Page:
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Jan 5, 2019

Pence and White House officials leave meeting with congressional aides with no end to shutdown

By Robert Costa 

Robert Costa
National political reporter covering the White House, Congress and campaigns
Top White House officials and senior congressional aides left a three-hour meeting Saturday with no apparent breakthrough for ending the partial government shutdown, which has now entered its third week with no end in sight. 
Expectations for the meeting at the White House — led by Vice President Pence but lacking lawmakers whose sign-off would be needed to secure a deal — were low. While assigned by President Trump to oversee the meeting, Pence did not have the president’s blessing to float new or specific numbers, as the vice president had done last month in a meeting with Senate Minority Leader Charles E. Schumer (D-N.Y.), according to two Trump aides who were not authorized to speak publicly. 
Pence was also expected to speak with some lawmakers by phone.
Before the meeting began Saturday morning, Trump took a combative tone in a series of Twitter messages.
“We are working hard at the Border, but we need a WALL! In 2018, 1.7 million pounds of narcotics seized, 17,000 adults arrested with criminal records, and 6000 gang members, including MS-13, apprehended. A big Human Trafficking problem,” Trump tweeted.
He also claimed news coverage about cracks in Republican support for his hard-line position were inaccurate:
“Great support coming from all sides for Border Security (including Wall) on our very dangerous Southern Border. Teams negotiating this weekend! Washington Post and NBC reporting of events, including Fake sources, has been very inaccurate (to put it mildly)!” 
Saturday’s White House meeting followed one the previous day between Trump and congressional leaders. After that meeting, the president held a news conference in the Rose Garden, in which he reiterated his demands for border wall funding.
A number of Republicans, including Sen. Cory Gardner (R-Colo.), who is up for reelection in 2020, have said in recent days that the government should be reopened and that a shutdown is not the “right answer,” worrying GOP leaders about the depth of support for Trump’s position.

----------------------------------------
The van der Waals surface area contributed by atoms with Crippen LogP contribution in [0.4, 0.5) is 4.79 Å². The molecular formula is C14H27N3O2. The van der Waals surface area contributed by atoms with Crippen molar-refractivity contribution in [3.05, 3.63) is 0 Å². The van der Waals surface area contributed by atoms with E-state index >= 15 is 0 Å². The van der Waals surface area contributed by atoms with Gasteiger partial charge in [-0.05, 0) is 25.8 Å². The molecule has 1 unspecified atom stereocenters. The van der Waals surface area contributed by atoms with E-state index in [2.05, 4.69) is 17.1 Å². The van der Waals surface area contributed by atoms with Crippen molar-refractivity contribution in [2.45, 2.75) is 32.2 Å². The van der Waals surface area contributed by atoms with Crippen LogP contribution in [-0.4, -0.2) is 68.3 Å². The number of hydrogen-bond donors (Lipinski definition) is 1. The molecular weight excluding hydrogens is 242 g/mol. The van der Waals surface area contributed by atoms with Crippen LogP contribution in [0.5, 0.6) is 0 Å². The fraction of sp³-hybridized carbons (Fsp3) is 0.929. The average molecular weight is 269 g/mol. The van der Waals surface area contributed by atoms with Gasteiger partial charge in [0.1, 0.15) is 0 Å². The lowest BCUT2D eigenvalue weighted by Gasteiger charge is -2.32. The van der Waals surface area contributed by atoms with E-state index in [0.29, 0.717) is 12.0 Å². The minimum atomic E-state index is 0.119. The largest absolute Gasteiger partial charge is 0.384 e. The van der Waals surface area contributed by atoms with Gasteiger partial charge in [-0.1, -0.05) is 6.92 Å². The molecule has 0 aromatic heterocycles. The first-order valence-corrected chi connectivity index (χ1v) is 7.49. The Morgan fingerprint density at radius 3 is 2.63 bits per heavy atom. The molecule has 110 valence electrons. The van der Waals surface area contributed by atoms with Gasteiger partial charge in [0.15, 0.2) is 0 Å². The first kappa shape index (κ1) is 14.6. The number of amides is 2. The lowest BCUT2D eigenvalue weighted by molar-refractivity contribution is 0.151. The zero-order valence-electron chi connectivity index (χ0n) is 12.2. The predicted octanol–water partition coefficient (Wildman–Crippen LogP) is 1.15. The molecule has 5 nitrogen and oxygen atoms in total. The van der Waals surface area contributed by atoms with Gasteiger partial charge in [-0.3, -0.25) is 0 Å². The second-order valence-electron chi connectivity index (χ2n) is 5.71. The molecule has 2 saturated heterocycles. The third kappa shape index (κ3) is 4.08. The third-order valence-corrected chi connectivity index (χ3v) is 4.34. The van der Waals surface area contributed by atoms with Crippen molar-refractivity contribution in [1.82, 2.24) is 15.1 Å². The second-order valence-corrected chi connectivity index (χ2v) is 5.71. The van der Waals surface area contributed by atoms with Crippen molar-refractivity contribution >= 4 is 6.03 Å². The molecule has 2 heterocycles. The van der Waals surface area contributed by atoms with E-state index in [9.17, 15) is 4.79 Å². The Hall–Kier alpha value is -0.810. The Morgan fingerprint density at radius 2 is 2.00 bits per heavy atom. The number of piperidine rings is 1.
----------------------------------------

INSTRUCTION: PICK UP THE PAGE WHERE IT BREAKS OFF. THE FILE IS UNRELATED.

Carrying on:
Trump spent much of Saturday on the phone with allies, talking through his positioning on the shutdown and hearing their reviews of his Rose Garden performance, according to a person close to him. Two people regularly on his call list — Rep. Mark Meadows (R-N.C.) and Sen. Lindsey O. Graham (R-S.C.) — have encouraged Trump to take a hard line and refuse to agree to reopen the government unless wall funding is secured, the person said. 
 “I’ve never seen the president as resolved on any issue as he is on this,” Meadows said Saturday. “But he is open to new ideas about how to end the impasse.” 
Trump told reporters Friday that he wants to reopen government but is prepared to maintain the shutdown for weeks or even years. He also told congressional leaders at the White House on Friday that he preferred the term “strike” over “shutdown,” people briefed on the meeting said. 
House Democratic leaders privately described Saturday’s meeting as an attempt by the White House to hold Republicans together as the shutdown grows more politically painful, particularly for Republicans who are facing difficult reelection campaigns. 
In conversations with top aides on Friday and Saturday, House Democratic leaders confided Trump and GOP congressional leaders seem eager to be seen as making progress, even if the talks remained stalled, so that Republican lawmakers back home over the weekend could reassure nervous constituents, according to two Democratic officials briefed on those discussions who were not authorized to speak publicly.
“There is the reality of what the White House is doing, which is very little, and the image they’re trying to send, which is, ‘Look at us, we’re busy, and the vice president is rolling up his sleeves,’ ” one Democratic official said. “They’re worried about defections.”